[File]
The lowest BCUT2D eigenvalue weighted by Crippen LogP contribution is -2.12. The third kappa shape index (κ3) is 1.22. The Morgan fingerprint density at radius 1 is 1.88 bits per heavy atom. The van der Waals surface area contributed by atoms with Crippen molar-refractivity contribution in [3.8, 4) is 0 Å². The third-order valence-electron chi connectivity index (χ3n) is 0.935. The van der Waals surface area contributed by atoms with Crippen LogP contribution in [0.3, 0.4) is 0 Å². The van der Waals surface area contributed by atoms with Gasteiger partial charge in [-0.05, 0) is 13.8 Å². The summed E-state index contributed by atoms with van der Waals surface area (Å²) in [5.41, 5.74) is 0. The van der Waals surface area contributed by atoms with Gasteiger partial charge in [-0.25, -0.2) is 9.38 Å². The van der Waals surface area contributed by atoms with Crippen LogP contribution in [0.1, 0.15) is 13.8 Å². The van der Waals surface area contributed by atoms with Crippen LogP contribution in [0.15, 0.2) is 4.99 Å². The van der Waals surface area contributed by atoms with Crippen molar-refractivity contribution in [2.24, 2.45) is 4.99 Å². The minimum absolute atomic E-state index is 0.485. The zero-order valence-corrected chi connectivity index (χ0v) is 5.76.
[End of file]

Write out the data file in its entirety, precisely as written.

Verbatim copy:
The lowest BCUT2D eigenvalue weighted by Crippen LogP contribution is -2.12. The third kappa shape index (κ3) is 1.22. The Morgan fingerprint density at radius 1 is 1.88 bits per heavy atom. The van der Waals surface area contributed by atoms with Crippen molar-refractivity contribution in [3.8, 4) is 0 Å². The third-order valence-electron chi connectivity index (χ3n) is 0.935. The van der Waals surface area contributed by atoms with Crippen LogP contribution in [0.3, 0.4) is 0 Å². The van der Waals surface area contributed by atoms with Gasteiger partial charge in [-0.05, 0) is 13.8 Å². The summed E-state index contributed by atoms with van der Waals surface area (Å²) in [5.41, 5.74) is 0. The van der Waals surface area contributed by atoms with Gasteiger partial charge in [-0.25, -0.2) is 9.38 Å². The van der Waals surface area contributed by atoms with Crippen LogP contribution in [0.1, 0.15) is 13.8 Å². The van der Waals surface area contributed by atoms with Crippen LogP contribution in [0.15, 0.2) is 4.99 Å². The van der Waals surface area contributed by atoms with Crippen molar-refractivity contribution in [2.24, 2.45) is 4.99 Å². The minimum absolute atomic E-state index is 0.485. The zero-order valence-corrected chi connectivity index (χ0v) is 5.76.